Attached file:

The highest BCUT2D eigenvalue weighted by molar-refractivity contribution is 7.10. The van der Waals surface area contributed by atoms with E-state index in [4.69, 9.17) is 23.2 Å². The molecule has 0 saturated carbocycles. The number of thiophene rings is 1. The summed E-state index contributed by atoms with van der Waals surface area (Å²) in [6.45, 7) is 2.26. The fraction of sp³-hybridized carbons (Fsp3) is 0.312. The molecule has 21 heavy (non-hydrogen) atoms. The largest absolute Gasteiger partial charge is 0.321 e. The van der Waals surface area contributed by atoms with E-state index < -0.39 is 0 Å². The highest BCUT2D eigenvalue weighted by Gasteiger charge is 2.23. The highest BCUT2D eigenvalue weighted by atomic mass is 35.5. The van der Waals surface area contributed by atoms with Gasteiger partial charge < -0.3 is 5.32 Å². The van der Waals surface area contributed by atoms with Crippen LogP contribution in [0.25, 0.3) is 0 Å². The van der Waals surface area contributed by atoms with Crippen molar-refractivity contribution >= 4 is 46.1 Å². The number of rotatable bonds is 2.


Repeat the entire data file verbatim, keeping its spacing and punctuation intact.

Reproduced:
The highest BCUT2D eigenvalue weighted by molar-refractivity contribution is 7.10. The van der Waals surface area contributed by atoms with E-state index in [4.69, 9.17) is 23.2 Å². The molecule has 0 saturated carbocycles. The number of thiophene rings is 1. The summed E-state index contributed by atoms with van der Waals surface area (Å²) in [6.45, 7) is 2.26. The fraction of sp³-hybridized carbons (Fsp3) is 0.312. The molecule has 21 heavy (non-hydrogen) atoms. The largest absolute Gasteiger partial charge is 0.321 e. The van der Waals surface area contributed by atoms with E-state index < -0.39 is 0 Å². The highest BCUT2D eigenvalue weighted by Gasteiger charge is 2.23. The highest BCUT2D eigenvalue weighted by atomic mass is 35.5. The van der Waals surface area contributed by atoms with Gasteiger partial charge < -0.3 is 5.32 Å². The van der Waals surface area contributed by atoms with Crippen LogP contribution in [0.25, 0.3) is 0 Å². The van der Waals surface area contributed by atoms with Crippen molar-refractivity contribution >= 4 is 46.1 Å². The number of rotatable bonds is 2.